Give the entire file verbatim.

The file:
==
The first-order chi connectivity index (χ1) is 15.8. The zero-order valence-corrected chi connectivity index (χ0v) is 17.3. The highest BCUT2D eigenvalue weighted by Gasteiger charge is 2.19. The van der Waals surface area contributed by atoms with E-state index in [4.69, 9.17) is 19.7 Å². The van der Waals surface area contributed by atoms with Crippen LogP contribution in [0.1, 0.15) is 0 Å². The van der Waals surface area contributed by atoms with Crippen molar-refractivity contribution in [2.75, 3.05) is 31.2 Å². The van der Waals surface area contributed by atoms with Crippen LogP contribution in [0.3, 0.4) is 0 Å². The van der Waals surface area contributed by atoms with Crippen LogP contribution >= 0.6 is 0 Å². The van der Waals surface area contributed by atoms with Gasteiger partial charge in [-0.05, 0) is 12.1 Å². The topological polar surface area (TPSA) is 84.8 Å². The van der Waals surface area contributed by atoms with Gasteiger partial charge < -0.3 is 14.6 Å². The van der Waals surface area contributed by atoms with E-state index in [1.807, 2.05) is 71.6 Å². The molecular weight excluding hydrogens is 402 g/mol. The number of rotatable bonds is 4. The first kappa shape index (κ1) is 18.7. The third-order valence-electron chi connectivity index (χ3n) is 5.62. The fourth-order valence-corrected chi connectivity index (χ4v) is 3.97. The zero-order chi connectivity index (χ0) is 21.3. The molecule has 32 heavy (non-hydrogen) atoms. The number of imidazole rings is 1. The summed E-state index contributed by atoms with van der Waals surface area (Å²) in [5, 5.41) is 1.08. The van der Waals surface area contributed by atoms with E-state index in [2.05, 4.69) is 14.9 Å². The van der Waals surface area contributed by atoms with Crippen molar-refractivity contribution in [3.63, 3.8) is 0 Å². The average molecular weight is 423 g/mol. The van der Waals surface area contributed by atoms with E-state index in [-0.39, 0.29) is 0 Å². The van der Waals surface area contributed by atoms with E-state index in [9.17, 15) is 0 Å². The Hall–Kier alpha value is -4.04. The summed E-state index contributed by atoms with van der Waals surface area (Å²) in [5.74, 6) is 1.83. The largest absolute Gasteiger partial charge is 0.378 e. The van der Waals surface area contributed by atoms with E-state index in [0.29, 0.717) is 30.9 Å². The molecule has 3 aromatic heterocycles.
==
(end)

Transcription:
The first-order chi connectivity index (χ1) is 15.8. The zero-order valence-corrected chi connectivity index (χ0v) is 17.3. The highest BCUT2D eigenvalue weighted by Gasteiger charge is 2.19. The van der Waals surface area contributed by atoms with E-state index in [4.69, 9.17) is 19.7 Å². The van der Waals surface area contributed by atoms with Crippen LogP contribution in [0.1, 0.15) is 0 Å². The van der Waals surface area contributed by atoms with Crippen molar-refractivity contribution in [2.75, 3.05) is 31.2 Å². The van der Waals surface area contributed by atoms with Crippen LogP contribution in [0.3, 0.4) is 0 Å². The van der Waals surface area contributed by atoms with Crippen LogP contribution >= 0.6 is 0 Å². The van der Waals surface area contributed by atoms with Gasteiger partial charge in [-0.05, 0) is 12.1 Å². The topological polar surface area (TPSA) is 84.8 Å². The van der Waals surface area contributed by atoms with Gasteiger partial charge < -0.3 is 14.6 Å². The van der Waals surface area contributed by atoms with E-state index in [1.807, 2.05) is 71.6 Å². The molecular weight excluding hydrogens is 402 g/mol. The number of rotatable bonds is 4. The first kappa shape index (κ1) is 18.7. The third-order valence-electron chi connectivity index (χ3n) is 5.62. The fourth-order valence-corrected chi connectivity index (χ4v) is 3.97. The zero-order chi connectivity index (χ0) is 21.3. The molecule has 32 heavy (non-hydrogen) atoms. The number of imidazole rings is 1. The summed E-state index contributed by atoms with van der Waals surface area (Å²) in [5, 5.41) is 1.08. The van der Waals surface area contributed by atoms with E-state index in [2.05, 4.69) is 14.9 Å². The van der Waals surface area contributed by atoms with Crippen molar-refractivity contribution in [3.63, 3.8) is 0 Å². The average molecular weight is 423 g/mol. The van der Waals surface area contributed by atoms with E-state index in [-0.39, 0.29) is 0 Å². The van der Waals surface area contributed by atoms with E-state index in [9.17, 15) is 0 Å². The Hall–Kier alpha value is -4.04. The summed E-state index contributed by atoms with van der Waals surface area (Å²) in [5.74, 6) is 1.83. The largest absolute Gasteiger partial charge is 0.378 e. The van der Waals surface area contributed by atoms with E-state index in [0.29, 0.717) is 30.9 Å². The molecule has 3 aromatic heterocycles.